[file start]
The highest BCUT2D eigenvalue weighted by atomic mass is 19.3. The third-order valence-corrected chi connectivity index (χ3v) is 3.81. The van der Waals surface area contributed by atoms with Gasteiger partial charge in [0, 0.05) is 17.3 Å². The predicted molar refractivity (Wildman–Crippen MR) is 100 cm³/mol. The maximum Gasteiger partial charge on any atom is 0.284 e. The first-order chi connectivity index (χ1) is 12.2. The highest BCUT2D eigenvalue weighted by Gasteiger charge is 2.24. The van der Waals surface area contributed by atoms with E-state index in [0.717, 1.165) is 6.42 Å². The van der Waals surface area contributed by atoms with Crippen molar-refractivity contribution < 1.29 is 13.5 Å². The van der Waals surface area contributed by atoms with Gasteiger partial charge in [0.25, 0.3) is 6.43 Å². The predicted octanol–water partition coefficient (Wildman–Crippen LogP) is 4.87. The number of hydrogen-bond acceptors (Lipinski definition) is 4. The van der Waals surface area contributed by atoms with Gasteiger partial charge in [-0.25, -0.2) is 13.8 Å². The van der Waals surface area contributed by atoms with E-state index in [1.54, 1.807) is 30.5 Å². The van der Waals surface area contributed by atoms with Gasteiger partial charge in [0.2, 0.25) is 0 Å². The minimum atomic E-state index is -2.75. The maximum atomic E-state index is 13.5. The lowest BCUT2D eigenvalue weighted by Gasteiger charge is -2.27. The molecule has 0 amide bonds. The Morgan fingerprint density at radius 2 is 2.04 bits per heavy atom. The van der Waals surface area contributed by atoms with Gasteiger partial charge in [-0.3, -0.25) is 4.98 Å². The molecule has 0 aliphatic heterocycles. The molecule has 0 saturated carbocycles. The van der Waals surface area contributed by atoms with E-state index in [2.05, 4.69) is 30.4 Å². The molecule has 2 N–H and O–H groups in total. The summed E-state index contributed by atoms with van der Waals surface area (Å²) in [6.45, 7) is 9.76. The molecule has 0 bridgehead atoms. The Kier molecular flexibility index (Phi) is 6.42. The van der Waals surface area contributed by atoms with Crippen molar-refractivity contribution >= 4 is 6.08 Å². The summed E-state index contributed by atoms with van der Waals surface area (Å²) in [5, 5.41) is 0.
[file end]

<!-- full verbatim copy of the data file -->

The highest BCUT2D eigenvalue weighted by atomic mass is 19.3. The third-order valence-corrected chi connectivity index (χ3v) is 3.81. The van der Waals surface area contributed by atoms with Gasteiger partial charge in [0, 0.05) is 17.3 Å². The predicted molar refractivity (Wildman–Crippen MR) is 100 cm³/mol. The maximum Gasteiger partial charge on any atom is 0.284 e. The first-order chi connectivity index (χ1) is 12.2. The highest BCUT2D eigenvalue weighted by Gasteiger charge is 2.24. The van der Waals surface area contributed by atoms with E-state index in [0.717, 1.165) is 6.42 Å². The van der Waals surface area contributed by atoms with Crippen molar-refractivity contribution < 1.29 is 13.5 Å². The van der Waals surface area contributed by atoms with Gasteiger partial charge in [0.25, 0.3) is 6.43 Å². The predicted octanol–water partition coefficient (Wildman–Crippen LogP) is 4.87. The number of hydrogen-bond acceptors (Lipinski definition) is 4. The van der Waals surface area contributed by atoms with Gasteiger partial charge in [-0.25, -0.2) is 13.8 Å². The van der Waals surface area contributed by atoms with E-state index in [1.54, 1.807) is 30.5 Å². The van der Waals surface area contributed by atoms with Gasteiger partial charge in [0.2, 0.25) is 0 Å². The minimum atomic E-state index is -2.75. The maximum atomic E-state index is 13.5. The lowest BCUT2D eigenvalue weighted by Gasteiger charge is -2.27. The molecule has 0 amide bonds. The Morgan fingerprint density at radius 2 is 2.04 bits per heavy atom. The van der Waals surface area contributed by atoms with Gasteiger partial charge in [-0.3, -0.25) is 4.98 Å². The molecule has 0 aliphatic heterocycles. The molecule has 0 saturated carbocycles. The van der Waals surface area contributed by atoms with E-state index in [2.05, 4.69) is 30.4 Å². The molecule has 2 N–H and O–H groups in total. The summed E-state index contributed by atoms with van der Waals surface area (Å²) in [6.45, 7) is 9.76. The molecule has 0 bridgehead atoms. The Kier molecular flexibility index (Phi) is 6.42. The van der Waals surface area contributed by atoms with Crippen molar-refractivity contribution >= 4 is 6.08 Å². The summed E-state index contributed by atoms with van der Waals surface area (Å²) in [5, 5.41) is 0.